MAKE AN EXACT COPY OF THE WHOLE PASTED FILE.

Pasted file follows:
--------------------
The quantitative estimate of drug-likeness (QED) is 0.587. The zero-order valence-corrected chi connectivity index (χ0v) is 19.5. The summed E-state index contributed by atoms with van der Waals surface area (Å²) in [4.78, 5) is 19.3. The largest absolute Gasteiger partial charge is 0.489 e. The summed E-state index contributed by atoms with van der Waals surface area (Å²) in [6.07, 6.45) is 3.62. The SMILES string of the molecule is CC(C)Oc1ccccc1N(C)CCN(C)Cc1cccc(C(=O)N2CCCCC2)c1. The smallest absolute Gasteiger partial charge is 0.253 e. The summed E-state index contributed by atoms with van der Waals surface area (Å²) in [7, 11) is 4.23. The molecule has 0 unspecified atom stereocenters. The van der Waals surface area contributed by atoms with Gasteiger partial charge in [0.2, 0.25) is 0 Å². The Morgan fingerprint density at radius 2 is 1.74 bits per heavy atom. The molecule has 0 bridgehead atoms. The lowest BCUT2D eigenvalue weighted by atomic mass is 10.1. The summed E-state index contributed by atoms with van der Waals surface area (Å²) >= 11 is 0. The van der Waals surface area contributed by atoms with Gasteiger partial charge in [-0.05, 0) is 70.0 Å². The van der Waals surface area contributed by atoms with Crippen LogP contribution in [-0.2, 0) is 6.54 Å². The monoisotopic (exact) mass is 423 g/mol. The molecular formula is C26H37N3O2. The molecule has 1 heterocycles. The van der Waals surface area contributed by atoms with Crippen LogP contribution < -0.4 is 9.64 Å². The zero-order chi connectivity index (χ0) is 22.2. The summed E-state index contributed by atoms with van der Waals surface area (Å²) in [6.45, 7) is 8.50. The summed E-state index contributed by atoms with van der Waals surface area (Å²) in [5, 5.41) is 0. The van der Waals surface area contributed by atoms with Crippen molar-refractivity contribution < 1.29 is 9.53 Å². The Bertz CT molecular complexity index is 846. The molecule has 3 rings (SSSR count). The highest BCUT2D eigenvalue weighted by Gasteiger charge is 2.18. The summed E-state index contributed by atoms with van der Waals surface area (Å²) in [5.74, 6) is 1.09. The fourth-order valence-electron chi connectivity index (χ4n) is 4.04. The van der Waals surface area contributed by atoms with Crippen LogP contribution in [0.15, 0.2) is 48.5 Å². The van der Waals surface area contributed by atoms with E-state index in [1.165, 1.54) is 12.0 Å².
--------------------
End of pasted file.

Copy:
The quantitative estimate of drug-likeness (QED) is 0.587. The zero-order valence-corrected chi connectivity index (χ0v) is 19.5. The summed E-state index contributed by atoms with van der Waals surface area (Å²) in [4.78, 5) is 19.3. The largest absolute Gasteiger partial charge is 0.489 e. The summed E-state index contributed by atoms with van der Waals surface area (Å²) in [6.07, 6.45) is 3.62. The SMILES string of the molecule is CC(C)Oc1ccccc1N(C)CCN(C)Cc1cccc(C(=O)N2CCCCC2)c1. The smallest absolute Gasteiger partial charge is 0.253 e. The summed E-state index contributed by atoms with van der Waals surface area (Å²) in [7, 11) is 4.23. The molecule has 0 unspecified atom stereocenters. The van der Waals surface area contributed by atoms with Gasteiger partial charge in [0.2, 0.25) is 0 Å². The Morgan fingerprint density at radius 2 is 1.74 bits per heavy atom. The molecule has 0 bridgehead atoms. The lowest BCUT2D eigenvalue weighted by atomic mass is 10.1. The summed E-state index contributed by atoms with van der Waals surface area (Å²) >= 11 is 0. The van der Waals surface area contributed by atoms with Gasteiger partial charge in [-0.05, 0) is 70.0 Å². The van der Waals surface area contributed by atoms with Crippen LogP contribution in [-0.2, 0) is 6.54 Å². The monoisotopic (exact) mass is 423 g/mol. The molecular formula is C26H37N3O2. The molecule has 1 heterocycles. The van der Waals surface area contributed by atoms with Crippen LogP contribution < -0.4 is 9.64 Å². The zero-order chi connectivity index (χ0) is 22.2. The summed E-state index contributed by atoms with van der Waals surface area (Å²) in [6.45, 7) is 8.50. The summed E-state index contributed by atoms with van der Waals surface area (Å²) in [5, 5.41) is 0. The van der Waals surface area contributed by atoms with Crippen molar-refractivity contribution < 1.29 is 9.53 Å². The Bertz CT molecular complexity index is 846. The molecule has 3 rings (SSSR count). The highest BCUT2D eigenvalue weighted by Gasteiger charge is 2.18. The summed E-state index contributed by atoms with van der Waals surface area (Å²) in [5.74, 6) is 1.09. The fourth-order valence-electron chi connectivity index (χ4n) is 4.04. The van der Waals surface area contributed by atoms with Crippen LogP contribution in [0.15, 0.2) is 48.5 Å². The van der Waals surface area contributed by atoms with E-state index in [1.165, 1.54) is 12.0 Å².